The chances of a large asteroid or meteor striking earth are extremely unlikely, but the impact would be devastating. Over the past year, experts and members of Congress have been discussing the potential threat posed by chunks of rocky debris from outer space.
The idea of so-called Near Earth Objects, or NEOs, striking earth is so compelling, it's been the subject of two recent Hollywood films. In the thriller Deep Impact, a killer comet is on a collision course with earth. In Armageddon, a deadly asteroid threatens mankind. Actor Stanley Anderson, plays the president of the United States, who gets the bad news from actor Billy Bob Thornton as the head of the U.S. space agency NASA.
"It's an asteroid, sir."
"How big are we talking?"
"It's the size of Texas, Mr. President."
"What kind of damage..."
"Damage? Total, sir. It's what we call a global killer, the end of mankind. It doesn't matter where it hits. Nothing would survive. Not even bacteria."
NEOs have hit earth before. The question is - how often? In recent times, the most devastating example occurred in 1908 when an asteroid, estimated to be 50-60 meters in diameter, exploded in the upper atmosphere over Siberia. The impact of the wind blast that followed flattened hundreds of square kilometers of trees in the Tunguska forest. Experts say the energy was up to 10 times that of the atomic bomb dropped on Hiroshima.
In 2002, two sizable asteroids came within the orbit of the moon, and early data indicated a third nearing earth's orbit might collide in about 20 years. But revised observations took earth out of the asteroid's path, according to Peter Brown, an assistant professor of physics and astronomy at the University of Western Ontario in Canada. "So, there have been several of events, several of these objects in the tens to sort of hundred meter size range that have come close to the earth, that the telescopic surveys have recently found. And it just underscores that these objects are in our neighborhood and they interact with the earth," he says.
Not only that, but Professor Brown and colleagues found, in a study published in November in the scientific journal Nature, that medium-size asteroids bombard the earth's atmosphere all the time.
Using U.S. Department of Defense and Department of Energy satellites that record light flashes on and above the earth's upper atmosphere, Professor Brown and colleagues discovered some 300 collisions over an eight and a half year period. "These objects don't pose a direct hazard at the size range we looked at, a few kilotons to tens of kilotons, because most of the energy is deposited in the upper atmosphere, and its really only - in some cases, the rocks that get to the ground, and the rocks aren't traveling very fast," he says.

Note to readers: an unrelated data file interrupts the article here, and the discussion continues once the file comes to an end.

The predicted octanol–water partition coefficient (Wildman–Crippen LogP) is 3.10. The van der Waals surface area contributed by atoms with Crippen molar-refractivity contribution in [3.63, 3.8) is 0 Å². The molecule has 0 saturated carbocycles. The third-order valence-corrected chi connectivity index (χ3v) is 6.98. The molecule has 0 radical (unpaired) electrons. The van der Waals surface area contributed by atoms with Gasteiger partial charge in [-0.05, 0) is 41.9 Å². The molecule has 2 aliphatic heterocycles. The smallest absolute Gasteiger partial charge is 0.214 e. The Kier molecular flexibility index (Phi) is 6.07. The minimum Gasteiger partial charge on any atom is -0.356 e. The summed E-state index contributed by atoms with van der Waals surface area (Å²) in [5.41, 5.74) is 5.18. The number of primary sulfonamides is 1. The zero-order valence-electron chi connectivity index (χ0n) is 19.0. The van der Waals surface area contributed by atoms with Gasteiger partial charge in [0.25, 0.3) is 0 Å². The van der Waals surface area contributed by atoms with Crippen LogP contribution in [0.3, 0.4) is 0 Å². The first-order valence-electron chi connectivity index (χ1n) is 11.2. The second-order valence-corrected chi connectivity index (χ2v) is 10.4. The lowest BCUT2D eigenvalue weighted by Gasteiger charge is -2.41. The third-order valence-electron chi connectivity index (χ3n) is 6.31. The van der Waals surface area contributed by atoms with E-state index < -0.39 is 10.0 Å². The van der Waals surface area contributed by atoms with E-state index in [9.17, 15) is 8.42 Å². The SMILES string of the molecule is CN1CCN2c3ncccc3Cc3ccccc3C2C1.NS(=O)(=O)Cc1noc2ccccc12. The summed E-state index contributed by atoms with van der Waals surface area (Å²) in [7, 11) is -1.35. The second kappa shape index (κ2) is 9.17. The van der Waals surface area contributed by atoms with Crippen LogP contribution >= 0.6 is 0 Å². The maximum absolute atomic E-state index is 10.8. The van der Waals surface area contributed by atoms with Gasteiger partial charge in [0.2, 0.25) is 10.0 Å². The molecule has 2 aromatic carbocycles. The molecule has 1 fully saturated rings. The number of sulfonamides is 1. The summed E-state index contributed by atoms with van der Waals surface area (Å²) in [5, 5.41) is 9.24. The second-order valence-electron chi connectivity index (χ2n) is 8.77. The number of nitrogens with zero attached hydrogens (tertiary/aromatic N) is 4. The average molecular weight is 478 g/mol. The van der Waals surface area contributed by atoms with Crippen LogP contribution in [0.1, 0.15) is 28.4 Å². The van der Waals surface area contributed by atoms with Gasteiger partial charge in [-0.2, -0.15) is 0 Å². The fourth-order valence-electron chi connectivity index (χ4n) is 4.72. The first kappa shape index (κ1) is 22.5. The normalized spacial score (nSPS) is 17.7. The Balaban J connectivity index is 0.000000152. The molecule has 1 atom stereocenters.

The researchers also revised an estimate of when a massive asteroid or meteor might strike earth. Previous projections put the catastrophic event at every 200 to 400 years. The new observations suggest a killer NEO could hit our planet every 1,000 years.
"It's really good news for the earth that these things don't happen as often as we originally thought," says Robert Jedicke, a planetary scientist at the University of Arizona who looks for NEOs. But he says even small asteroids could be extremely damaging. In a commentary in the science journal Nature, Professor Jedicke notes current detection methods fall short. "There are a lot of these objects out there, and they're relatively small based on what we can see with telescopes and they're pretty hard to detect. So, because there' a lot of them and they're pretty hard to detect, the job to find them is going to take a very long time," he says. "And right now, we don't even have the technology to do it."
Joe Burns, an astronomer at Cornell University in New York, testified recently at a congressional hearing on the potential threat of asteroids and near earth objects. Professor Burns, who looks for asteroids in the one kilometer range, says little research is focused on what to do about an NEO hurdling faster than a speeding bullet toward earth. But he says you definitely don't want to blow it up. "Because then you'd just have rather than just one large thing coming in you'd have a multitude of small things that are going to have the same energy impact," he says.
Professor Burns says one option is to gently push a large asteroid out of the way with a propulsion system placed on its surface.
Astronomers can detect really big asteroids, the kind that can destroy civilization, some 50 years in advance, giving scientists time to come up with a strategy to take them out of earth's path. But it's the smaller asteroids, under a kilometer but larger than the one that flattened Tunguska, that could wreak significant damage to major population centers. In that case, according to Professor Burns, the only strategy for survival would be evacuation.
Part of VOA's yearend series